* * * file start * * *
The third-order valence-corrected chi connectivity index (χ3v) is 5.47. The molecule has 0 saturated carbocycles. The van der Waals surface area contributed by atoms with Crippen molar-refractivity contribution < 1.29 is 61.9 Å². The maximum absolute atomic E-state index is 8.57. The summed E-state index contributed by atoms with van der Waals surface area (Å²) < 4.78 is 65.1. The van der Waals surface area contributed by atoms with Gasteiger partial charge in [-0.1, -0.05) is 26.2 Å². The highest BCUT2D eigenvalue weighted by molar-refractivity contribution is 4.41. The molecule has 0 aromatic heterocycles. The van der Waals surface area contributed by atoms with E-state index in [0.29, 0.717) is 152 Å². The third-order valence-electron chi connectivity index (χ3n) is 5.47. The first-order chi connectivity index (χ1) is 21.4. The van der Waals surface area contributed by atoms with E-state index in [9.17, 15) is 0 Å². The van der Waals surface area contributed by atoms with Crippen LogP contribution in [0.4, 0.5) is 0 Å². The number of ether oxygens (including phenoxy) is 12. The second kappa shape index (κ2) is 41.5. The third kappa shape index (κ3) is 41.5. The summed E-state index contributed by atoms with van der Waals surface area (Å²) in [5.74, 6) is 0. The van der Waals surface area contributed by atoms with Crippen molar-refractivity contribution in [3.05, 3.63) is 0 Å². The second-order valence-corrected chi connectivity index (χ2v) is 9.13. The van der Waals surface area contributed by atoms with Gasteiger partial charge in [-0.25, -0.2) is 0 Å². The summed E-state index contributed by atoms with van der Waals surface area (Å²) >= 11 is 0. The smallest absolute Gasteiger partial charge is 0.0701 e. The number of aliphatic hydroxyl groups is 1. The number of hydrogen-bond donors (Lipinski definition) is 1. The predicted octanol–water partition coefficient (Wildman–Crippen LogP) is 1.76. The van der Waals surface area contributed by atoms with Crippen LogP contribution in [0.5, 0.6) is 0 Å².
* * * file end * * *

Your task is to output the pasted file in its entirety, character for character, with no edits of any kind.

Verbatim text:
The third-order valence-corrected chi connectivity index (χ3v) is 5.47. The molecule has 0 saturated carbocycles. The van der Waals surface area contributed by atoms with Crippen molar-refractivity contribution < 1.29 is 61.9 Å². The maximum absolute atomic E-state index is 8.57. The summed E-state index contributed by atoms with van der Waals surface area (Å²) < 4.78 is 65.1. The van der Waals surface area contributed by atoms with Gasteiger partial charge in [-0.1, -0.05) is 26.2 Å². The highest BCUT2D eigenvalue weighted by molar-refractivity contribution is 4.41. The molecule has 0 aromatic heterocycles. The van der Waals surface area contributed by atoms with E-state index in [0.29, 0.717) is 152 Å². The third-order valence-electron chi connectivity index (χ3n) is 5.47. The first-order chi connectivity index (χ1) is 21.4. The van der Waals surface area contributed by atoms with E-state index in [9.17, 15) is 0 Å². The van der Waals surface area contributed by atoms with Crippen LogP contribution in [0.4, 0.5) is 0 Å². The number of ether oxygens (including phenoxy) is 12. The second kappa shape index (κ2) is 41.5. The third kappa shape index (κ3) is 41.5. The summed E-state index contributed by atoms with van der Waals surface area (Å²) in [5.74, 6) is 0. The van der Waals surface area contributed by atoms with Crippen molar-refractivity contribution in [3.05, 3.63) is 0 Å². The second-order valence-corrected chi connectivity index (χ2v) is 9.13. The van der Waals surface area contributed by atoms with Gasteiger partial charge in [-0.25, -0.2) is 0 Å². The summed E-state index contributed by atoms with van der Waals surface area (Å²) >= 11 is 0. The smallest absolute Gasteiger partial charge is 0.0701 e. The number of aliphatic hydroxyl groups is 1. The number of hydrogen-bond donors (Lipinski definition) is 1. The predicted octanol–water partition coefficient (Wildman–Crippen LogP) is 1.76. The van der Waals surface area contributed by atoms with Crippen LogP contribution in [0.5, 0.6) is 0 Å².